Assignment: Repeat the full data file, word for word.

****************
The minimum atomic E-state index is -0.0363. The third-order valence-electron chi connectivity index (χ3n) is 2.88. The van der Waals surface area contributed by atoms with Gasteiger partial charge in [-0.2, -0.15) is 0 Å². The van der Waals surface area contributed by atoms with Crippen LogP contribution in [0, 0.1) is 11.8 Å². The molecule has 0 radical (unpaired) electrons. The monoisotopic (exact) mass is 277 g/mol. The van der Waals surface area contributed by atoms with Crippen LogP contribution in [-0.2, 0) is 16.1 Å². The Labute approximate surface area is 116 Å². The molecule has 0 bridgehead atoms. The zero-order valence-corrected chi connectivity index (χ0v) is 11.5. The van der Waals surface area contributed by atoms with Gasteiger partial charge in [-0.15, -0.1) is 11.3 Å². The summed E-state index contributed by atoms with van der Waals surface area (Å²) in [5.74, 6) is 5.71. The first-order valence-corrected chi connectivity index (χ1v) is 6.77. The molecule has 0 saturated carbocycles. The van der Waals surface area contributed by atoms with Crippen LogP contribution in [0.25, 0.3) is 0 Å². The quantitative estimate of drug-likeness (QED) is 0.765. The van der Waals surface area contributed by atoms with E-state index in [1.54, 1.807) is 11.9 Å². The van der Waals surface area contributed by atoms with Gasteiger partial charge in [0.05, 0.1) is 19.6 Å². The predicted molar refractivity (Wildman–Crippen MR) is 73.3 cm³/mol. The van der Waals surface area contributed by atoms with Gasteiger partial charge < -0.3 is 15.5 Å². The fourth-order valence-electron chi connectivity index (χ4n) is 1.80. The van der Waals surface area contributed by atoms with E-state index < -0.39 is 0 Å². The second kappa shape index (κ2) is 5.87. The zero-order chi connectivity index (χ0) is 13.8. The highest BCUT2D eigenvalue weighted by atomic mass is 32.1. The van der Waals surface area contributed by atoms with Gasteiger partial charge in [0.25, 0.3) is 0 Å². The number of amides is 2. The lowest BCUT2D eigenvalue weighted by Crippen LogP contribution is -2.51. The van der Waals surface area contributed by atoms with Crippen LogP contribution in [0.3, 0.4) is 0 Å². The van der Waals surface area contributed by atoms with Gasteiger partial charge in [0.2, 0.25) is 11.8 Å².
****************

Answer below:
The minimum atomic E-state index is -0.0363. The third-order valence-electron chi connectivity index (χ3n) is 2.88. The van der Waals surface area contributed by atoms with Gasteiger partial charge in [-0.2, -0.15) is 0 Å². The van der Waals surface area contributed by atoms with Crippen LogP contribution in [0, 0.1) is 11.8 Å². The molecule has 0 radical (unpaired) electrons. The monoisotopic (exact) mass is 277 g/mol. The van der Waals surface area contributed by atoms with Crippen LogP contribution in [-0.2, 0) is 16.1 Å². The Labute approximate surface area is 116 Å². The molecule has 0 bridgehead atoms. The zero-order valence-corrected chi connectivity index (χ0v) is 11.5. The van der Waals surface area contributed by atoms with Gasteiger partial charge in [-0.15, -0.1) is 11.3 Å². The summed E-state index contributed by atoms with van der Waals surface area (Å²) in [5.74, 6) is 5.71. The first-order valence-corrected chi connectivity index (χ1v) is 6.77. The molecule has 0 saturated carbocycles. The van der Waals surface area contributed by atoms with Crippen LogP contribution in [0.25, 0.3) is 0 Å². The quantitative estimate of drug-likeness (QED) is 0.765. The van der Waals surface area contributed by atoms with E-state index in [1.54, 1.807) is 11.9 Å². The van der Waals surface area contributed by atoms with Gasteiger partial charge in [0.05, 0.1) is 19.6 Å². The predicted molar refractivity (Wildman–Crippen MR) is 73.3 cm³/mol. The van der Waals surface area contributed by atoms with Gasteiger partial charge < -0.3 is 15.5 Å². The fourth-order valence-electron chi connectivity index (χ4n) is 1.80. The van der Waals surface area contributed by atoms with E-state index < -0.39 is 0 Å². The second kappa shape index (κ2) is 5.87. The zero-order chi connectivity index (χ0) is 13.8. The highest BCUT2D eigenvalue weighted by atomic mass is 32.1. The van der Waals surface area contributed by atoms with Gasteiger partial charge in [0.25, 0.3) is 0 Å². The number of amides is 2. The lowest BCUT2D eigenvalue weighted by Crippen LogP contribution is -2.51. The van der Waals surface area contributed by atoms with Crippen LogP contribution in [0.3, 0.4) is 0 Å². The van der Waals surface area contributed by atoms with Gasteiger partial charge in [0.2, 0.25) is 11.8 Å².